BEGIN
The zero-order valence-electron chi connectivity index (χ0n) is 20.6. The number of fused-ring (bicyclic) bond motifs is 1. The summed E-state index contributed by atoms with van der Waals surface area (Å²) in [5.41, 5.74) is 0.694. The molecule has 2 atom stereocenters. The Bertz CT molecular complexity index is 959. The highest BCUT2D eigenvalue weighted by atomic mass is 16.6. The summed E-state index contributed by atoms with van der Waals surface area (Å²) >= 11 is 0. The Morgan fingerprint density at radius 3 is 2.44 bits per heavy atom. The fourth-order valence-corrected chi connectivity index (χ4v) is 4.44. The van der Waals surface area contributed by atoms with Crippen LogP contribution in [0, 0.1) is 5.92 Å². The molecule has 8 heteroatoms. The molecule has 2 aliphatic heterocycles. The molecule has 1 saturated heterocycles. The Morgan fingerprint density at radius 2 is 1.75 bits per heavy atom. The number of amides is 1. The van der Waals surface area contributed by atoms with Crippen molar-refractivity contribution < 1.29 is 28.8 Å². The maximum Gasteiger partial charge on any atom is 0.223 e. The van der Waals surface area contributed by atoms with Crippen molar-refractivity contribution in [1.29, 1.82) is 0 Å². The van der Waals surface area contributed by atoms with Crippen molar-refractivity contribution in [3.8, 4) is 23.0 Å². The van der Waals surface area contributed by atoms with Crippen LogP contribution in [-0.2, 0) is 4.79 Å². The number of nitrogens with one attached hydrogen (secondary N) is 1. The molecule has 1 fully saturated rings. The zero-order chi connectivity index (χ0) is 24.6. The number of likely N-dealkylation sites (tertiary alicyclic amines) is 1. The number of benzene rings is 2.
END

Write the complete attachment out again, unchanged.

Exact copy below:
The zero-order valence-electron chi connectivity index (χ0n) is 20.6. The number of fused-ring (bicyclic) bond motifs is 1. The summed E-state index contributed by atoms with van der Waals surface area (Å²) in [5.41, 5.74) is 0.694. The molecule has 2 atom stereocenters. The Bertz CT molecular complexity index is 959. The highest BCUT2D eigenvalue weighted by atomic mass is 16.6. The summed E-state index contributed by atoms with van der Waals surface area (Å²) >= 11 is 0. The Morgan fingerprint density at radius 3 is 2.44 bits per heavy atom. The fourth-order valence-corrected chi connectivity index (χ4v) is 4.44. The van der Waals surface area contributed by atoms with Crippen LogP contribution in [0, 0.1) is 5.92 Å². The molecule has 8 heteroatoms. The molecule has 2 aliphatic heterocycles. The molecule has 1 saturated heterocycles. The Morgan fingerprint density at radius 2 is 1.75 bits per heavy atom. The number of amides is 1. The van der Waals surface area contributed by atoms with Crippen molar-refractivity contribution < 1.29 is 28.8 Å². The maximum Gasteiger partial charge on any atom is 0.223 e. The van der Waals surface area contributed by atoms with Crippen molar-refractivity contribution in [1.29, 1.82) is 0 Å². The van der Waals surface area contributed by atoms with Crippen molar-refractivity contribution in [3.8, 4) is 23.0 Å². The van der Waals surface area contributed by atoms with Crippen LogP contribution in [-0.2, 0) is 4.79 Å². The number of nitrogens with one attached hydrogen (secondary N) is 1. The molecule has 1 fully saturated rings. The zero-order chi connectivity index (χ0) is 24.6. The number of likely N-dealkylation sites (tertiary alicyclic amines) is 1. The number of benzene rings is 2.